After moving to the Bay Area and engaging with Silicon Valley, she began to see the potential of using new digital tools to tackle environmental issues.
“I just kept on doing whatever I thought was creatively interesting and got to thinking about game design and became interested in environmental data and behavioural psychology. I think there is this big missing piece – getting real data and showing it to people in this ‘Fitbit for the planet’ kind of model,” says Patrick.
“Water, electricity, carbon intensity, forest cover – there are so many different datas that you can get and none of them are being collected with any good granularity.”
Sustainability people desperately need help with the actual strategies that are going to work, because a lot of them
Patrick has mocked-up for one project, which uses satellite imagery to measure and score green cover in different cities around the world.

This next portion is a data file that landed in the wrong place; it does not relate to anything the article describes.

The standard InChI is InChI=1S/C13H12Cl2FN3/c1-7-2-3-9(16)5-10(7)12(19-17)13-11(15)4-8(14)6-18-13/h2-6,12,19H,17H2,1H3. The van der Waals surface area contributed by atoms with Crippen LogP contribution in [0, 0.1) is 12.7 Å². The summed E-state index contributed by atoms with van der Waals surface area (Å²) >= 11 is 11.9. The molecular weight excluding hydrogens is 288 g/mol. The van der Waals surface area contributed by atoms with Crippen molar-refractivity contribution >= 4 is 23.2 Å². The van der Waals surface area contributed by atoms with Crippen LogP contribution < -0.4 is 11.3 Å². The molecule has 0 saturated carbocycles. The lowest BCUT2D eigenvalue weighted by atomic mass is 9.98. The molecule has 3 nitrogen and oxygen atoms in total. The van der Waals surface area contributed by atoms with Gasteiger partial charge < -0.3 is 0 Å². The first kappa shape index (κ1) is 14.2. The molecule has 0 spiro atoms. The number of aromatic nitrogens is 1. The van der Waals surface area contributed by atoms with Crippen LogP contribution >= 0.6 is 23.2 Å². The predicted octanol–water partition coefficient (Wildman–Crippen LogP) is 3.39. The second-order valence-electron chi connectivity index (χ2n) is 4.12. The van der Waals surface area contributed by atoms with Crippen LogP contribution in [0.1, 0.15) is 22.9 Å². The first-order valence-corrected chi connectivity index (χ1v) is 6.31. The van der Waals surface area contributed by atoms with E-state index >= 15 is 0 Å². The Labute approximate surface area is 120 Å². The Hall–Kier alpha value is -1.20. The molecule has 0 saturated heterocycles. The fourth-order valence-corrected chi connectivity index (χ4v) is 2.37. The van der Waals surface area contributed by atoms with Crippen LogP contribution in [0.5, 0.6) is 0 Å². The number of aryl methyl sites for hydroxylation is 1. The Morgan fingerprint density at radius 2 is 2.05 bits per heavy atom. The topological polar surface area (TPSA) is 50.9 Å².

“You would only need to update it once a year, because trees don’t grow that fast. You work out a percentage of green cover for each city and then rank the cities and track their progress over time. People have done bits and pieces – the satellites are there and people have done one-off projects and maybe put the results into a scientific paper behind a paywall – but in terms of making something that anyone can view in a web browser with good user design, that has hardly started.”
Game over: Katie Patrick wants to gamify the climate crisis by comparing data to encourage positive action
Patrick has sketched out other potential interventions like using Magic Leap AR to see in real time the live thermal images of city buildings or public displays that show how much energy a city or neighbourhood is using. There’s no reason that individual buildings or public spaces couldn’t display real-time updates of energy use and local air quality. And in the big picture, regularly updated data streams – like stock market numbers – of global greenhouse gas levels could be both a unifying and motivating force internationally.